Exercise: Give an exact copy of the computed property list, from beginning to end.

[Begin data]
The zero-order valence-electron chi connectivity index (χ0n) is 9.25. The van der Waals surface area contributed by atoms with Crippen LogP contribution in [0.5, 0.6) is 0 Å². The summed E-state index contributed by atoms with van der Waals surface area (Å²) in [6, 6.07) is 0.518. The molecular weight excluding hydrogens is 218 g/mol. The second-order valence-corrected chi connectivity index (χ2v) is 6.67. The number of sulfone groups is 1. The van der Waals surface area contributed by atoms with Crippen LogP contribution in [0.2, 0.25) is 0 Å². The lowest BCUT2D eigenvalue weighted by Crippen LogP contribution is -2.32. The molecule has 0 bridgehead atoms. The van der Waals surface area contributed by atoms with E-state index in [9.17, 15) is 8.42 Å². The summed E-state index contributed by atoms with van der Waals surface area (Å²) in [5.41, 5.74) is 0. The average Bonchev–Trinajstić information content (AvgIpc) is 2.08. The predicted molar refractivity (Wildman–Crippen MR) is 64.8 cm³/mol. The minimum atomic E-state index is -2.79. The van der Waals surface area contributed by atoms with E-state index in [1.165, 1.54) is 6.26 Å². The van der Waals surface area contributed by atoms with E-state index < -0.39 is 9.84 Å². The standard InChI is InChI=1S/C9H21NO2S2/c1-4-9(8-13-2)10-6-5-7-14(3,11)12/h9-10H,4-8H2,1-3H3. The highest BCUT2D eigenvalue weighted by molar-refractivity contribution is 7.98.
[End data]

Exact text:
The zero-order valence-electron chi connectivity index (χ0n) is 9.25. The van der Waals surface area contributed by atoms with Crippen LogP contribution in [0.5, 0.6) is 0 Å². The summed E-state index contributed by atoms with van der Waals surface area (Å²) in [6, 6.07) is 0.518. The molecular weight excluding hydrogens is 218 g/mol. The second-order valence-corrected chi connectivity index (χ2v) is 6.67. The number of sulfone groups is 1. The van der Waals surface area contributed by atoms with Crippen LogP contribution in [0.2, 0.25) is 0 Å². The lowest BCUT2D eigenvalue weighted by Crippen LogP contribution is -2.32. The molecule has 0 bridgehead atoms. The van der Waals surface area contributed by atoms with E-state index in [9.17, 15) is 8.42 Å². The summed E-state index contributed by atoms with van der Waals surface area (Å²) in [5.41, 5.74) is 0. The average Bonchev–Trinajstić information content (AvgIpc) is 2.08. The predicted molar refractivity (Wildman–Crippen MR) is 64.8 cm³/mol. The minimum atomic E-state index is -2.79. The van der Waals surface area contributed by atoms with E-state index in [1.165, 1.54) is 6.26 Å². The van der Waals surface area contributed by atoms with E-state index < -0.39 is 9.84 Å². The standard InChI is InChI=1S/C9H21NO2S2/c1-4-9(8-13-2)10-6-5-7-14(3,11)12/h9-10H,4-8H2,1-3H3. The highest BCUT2D eigenvalue weighted by molar-refractivity contribution is 7.98.